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Heads Up QVC! Amazon Launches A Home Shopping Channel…And Other Small Business Tech News This Week

(This post originally appeared on Forbes)

Here are five things in technology that happened this past week and how they affect your business. Did you miss them?

 1 — Amazon launches a home shopping channel with Amazon Live.

Amazon has announced the launch of its own home shopping channel with live streams called Amazon Live—currently only available on its website. It’s not limited to one product at a time and doesn’t feature count-down timers to pressure sales like its cable competitors do. (Source: eSeller Café)

Why this is important for your business:

In addition to the potential opportunities that Amazon resellers now have with this new online channel, the company also introduced a new app for U.S. sellers who use IOS devices. Called Amazon Live Creator, it enables smaller brands to produce live programming from a mobile device to showcase their products and answer viewers’ questions. These new technologies should definitely help Amazon’s smaller merchants increase awareness and hopefully sell more products.

2 — LinkedIn debuts LinkedIn Live, a new live video broadcast service.

What, another one? In addition to Amazon’s new “live” service, LinkedIn launched a beta version of live video in the U.S. so individuals and organizations can broadcast real-time video to select groups or to the larger LinkedIn world. Called LinkedIn Live, the service will be by invitation only now and then later opened up to others. (Source: Tech Crunch)

Why this is important for your business:

It’s obviously a rival to Facebook Live and geared towards businesses that want to either produce or sponsor video content to this community of other businesses. Initial live content that LinkedIn hopes to broadcast aligns with the kind of subject matter already seen in LinkedIn’s news feed, such as conferences, product announcements, Q&As and other events led by influencers and mentors, office hours from large tech companies, earnings calls, graduation and awards ceremonies, etc. (LinkedIn is owned Microsoft. My company is a Microsoft Partner).

3 — Trend Micro survey finds 80 percent of U.S. businesses expect a critical breach in 2019.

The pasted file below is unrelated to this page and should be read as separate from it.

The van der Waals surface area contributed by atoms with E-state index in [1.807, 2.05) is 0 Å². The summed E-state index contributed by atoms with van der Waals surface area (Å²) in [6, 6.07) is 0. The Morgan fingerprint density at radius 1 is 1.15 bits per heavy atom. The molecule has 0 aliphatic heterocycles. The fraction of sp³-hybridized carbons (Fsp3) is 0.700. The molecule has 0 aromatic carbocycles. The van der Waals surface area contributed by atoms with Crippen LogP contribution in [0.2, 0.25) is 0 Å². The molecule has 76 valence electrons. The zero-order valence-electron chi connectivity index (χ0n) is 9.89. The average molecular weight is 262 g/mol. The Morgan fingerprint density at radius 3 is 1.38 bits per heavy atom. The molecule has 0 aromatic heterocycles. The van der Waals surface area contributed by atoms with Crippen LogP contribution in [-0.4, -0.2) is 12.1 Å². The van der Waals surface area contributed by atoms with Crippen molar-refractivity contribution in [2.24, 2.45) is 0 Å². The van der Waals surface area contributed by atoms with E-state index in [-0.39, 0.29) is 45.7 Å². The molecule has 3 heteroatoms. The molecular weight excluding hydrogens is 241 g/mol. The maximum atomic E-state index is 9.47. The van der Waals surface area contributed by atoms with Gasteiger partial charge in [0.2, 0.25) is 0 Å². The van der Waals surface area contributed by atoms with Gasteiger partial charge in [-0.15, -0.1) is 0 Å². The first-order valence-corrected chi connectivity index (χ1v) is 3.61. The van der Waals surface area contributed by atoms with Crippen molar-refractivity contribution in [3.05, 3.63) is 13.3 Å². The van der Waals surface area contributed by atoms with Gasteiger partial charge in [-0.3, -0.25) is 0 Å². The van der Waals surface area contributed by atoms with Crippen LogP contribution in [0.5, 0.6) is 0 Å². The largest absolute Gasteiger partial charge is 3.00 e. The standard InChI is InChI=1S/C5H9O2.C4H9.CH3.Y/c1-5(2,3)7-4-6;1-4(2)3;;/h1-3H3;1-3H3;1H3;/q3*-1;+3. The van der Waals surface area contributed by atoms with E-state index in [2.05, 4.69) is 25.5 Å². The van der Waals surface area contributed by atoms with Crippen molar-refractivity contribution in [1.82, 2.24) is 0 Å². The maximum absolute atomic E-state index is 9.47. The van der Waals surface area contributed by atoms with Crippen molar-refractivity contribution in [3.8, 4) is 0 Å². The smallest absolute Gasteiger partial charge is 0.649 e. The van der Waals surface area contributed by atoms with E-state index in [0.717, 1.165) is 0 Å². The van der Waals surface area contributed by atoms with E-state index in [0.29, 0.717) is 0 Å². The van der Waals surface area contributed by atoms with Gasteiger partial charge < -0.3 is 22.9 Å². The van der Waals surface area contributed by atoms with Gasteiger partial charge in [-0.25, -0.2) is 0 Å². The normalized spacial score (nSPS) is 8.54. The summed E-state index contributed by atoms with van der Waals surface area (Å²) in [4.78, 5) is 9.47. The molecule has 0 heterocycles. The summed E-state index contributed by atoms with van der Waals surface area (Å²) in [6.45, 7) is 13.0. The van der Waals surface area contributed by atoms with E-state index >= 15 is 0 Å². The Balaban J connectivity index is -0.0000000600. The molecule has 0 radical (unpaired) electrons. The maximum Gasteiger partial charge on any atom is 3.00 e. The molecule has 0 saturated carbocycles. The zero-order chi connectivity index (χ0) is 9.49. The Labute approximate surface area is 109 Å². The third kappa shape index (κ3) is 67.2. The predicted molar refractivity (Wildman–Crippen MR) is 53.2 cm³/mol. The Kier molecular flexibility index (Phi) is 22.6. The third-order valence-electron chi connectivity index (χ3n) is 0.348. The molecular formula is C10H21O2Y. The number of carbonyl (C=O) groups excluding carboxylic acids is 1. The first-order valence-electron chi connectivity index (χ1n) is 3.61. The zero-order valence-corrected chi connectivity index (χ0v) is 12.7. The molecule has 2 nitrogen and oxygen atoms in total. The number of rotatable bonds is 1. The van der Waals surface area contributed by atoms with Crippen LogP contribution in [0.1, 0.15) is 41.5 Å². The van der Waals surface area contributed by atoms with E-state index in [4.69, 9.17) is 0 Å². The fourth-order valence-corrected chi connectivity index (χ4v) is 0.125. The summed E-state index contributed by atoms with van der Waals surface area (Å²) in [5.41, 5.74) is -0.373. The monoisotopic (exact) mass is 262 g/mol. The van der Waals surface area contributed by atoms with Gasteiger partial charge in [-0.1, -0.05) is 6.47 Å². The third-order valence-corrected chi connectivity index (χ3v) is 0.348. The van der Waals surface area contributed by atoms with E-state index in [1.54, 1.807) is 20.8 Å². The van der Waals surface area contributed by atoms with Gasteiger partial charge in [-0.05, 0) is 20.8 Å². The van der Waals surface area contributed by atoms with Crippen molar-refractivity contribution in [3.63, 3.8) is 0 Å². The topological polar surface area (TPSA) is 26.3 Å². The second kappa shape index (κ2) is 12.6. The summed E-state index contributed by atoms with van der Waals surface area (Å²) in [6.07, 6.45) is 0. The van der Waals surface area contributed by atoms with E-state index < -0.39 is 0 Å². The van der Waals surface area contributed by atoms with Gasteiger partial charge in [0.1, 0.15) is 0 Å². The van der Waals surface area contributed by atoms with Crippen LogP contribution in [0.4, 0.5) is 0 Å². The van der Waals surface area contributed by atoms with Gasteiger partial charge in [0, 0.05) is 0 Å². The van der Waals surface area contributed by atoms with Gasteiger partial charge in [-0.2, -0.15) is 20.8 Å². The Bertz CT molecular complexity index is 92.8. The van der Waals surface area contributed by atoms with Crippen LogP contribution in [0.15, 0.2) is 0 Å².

Cybersecurity solutions company Trend Micro Incorporated released the results of its Cyber Risk Index (CRI)—a survey of more than 1,000 American IT security professionals. The survey found 80 percent of IT business leaders anticipate a critical breach or successful cyberattack over the coming year. (Source: Business Insider)

Why this is important for your business:

How comforting! Eight out of ten IT experts expect to be the victims of a “critical breach” this year.  So how vulnerable is your network? There’s no way to fully protect yourself from this, only to minimize the risks of serious business interruption. Budget for an IT security firm to upgrade your software, provide training and backup your data frequently. Have a disaster recovery plan. Update your cyber insurance. For, that’s the best you can be doing.

4 — Alexa can now read your WordPress blogs out loud.

In 2018, Amazon released a tool called Alexa Skill Blueprints that lets users build a voice skill from a set of templates so they can create their own quizzes, chore charts, and custom greetings without knowing code. Now Amazon has announced it will let users share those Blueprints with other Echo users or publish them to the Alexa Skills Store, which houses Alexa’s 80,000 existing voice skills. In addition, the company is adding some new types of Blueprints, including one that enables WordPress users to have Alexa read blog posts from an RSS feed. (Source: Fast Company)

Why this is important for your business:

If you’re a blogger, Alexa’s new capabilities will make it more convenient for your audience to get the information you’re providing. That could open up a whole new set of customers for your business.  If you’re not in the business of blogging, this is yet another convenient way for you to get information that will help you run your company without sitting still to read. Because who has the time to sit still, right?

5 — Goldman Sachs leads $45m funding round for business credit startup Nav.

Goldman Sachs just announced it is leading a $44.8 million Series C funding round for Nav—a business financial management app that helps small companies get better financing by giving them free access to credit reports. (Source: Finextra)

Why this is important for your business:

Nav plans to use the money to develop its technology platform, expand enterprise partnerships, and sign up additional small business owners – perhaps you?  There are already more than a million them who have access to their credit data and insights through the startup’s app, which simplifies their getting financing.

Heads Up QVC! Amazon Launches A Home Shopping Channel…And Other Small Business Tech News This Week

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(This post originally appeared on Forbes)

Here are five things in technology that happened this past week and how they affect your business. Did you miss them?

 1 — Amazon launches a home shopping channel with Amazon Live.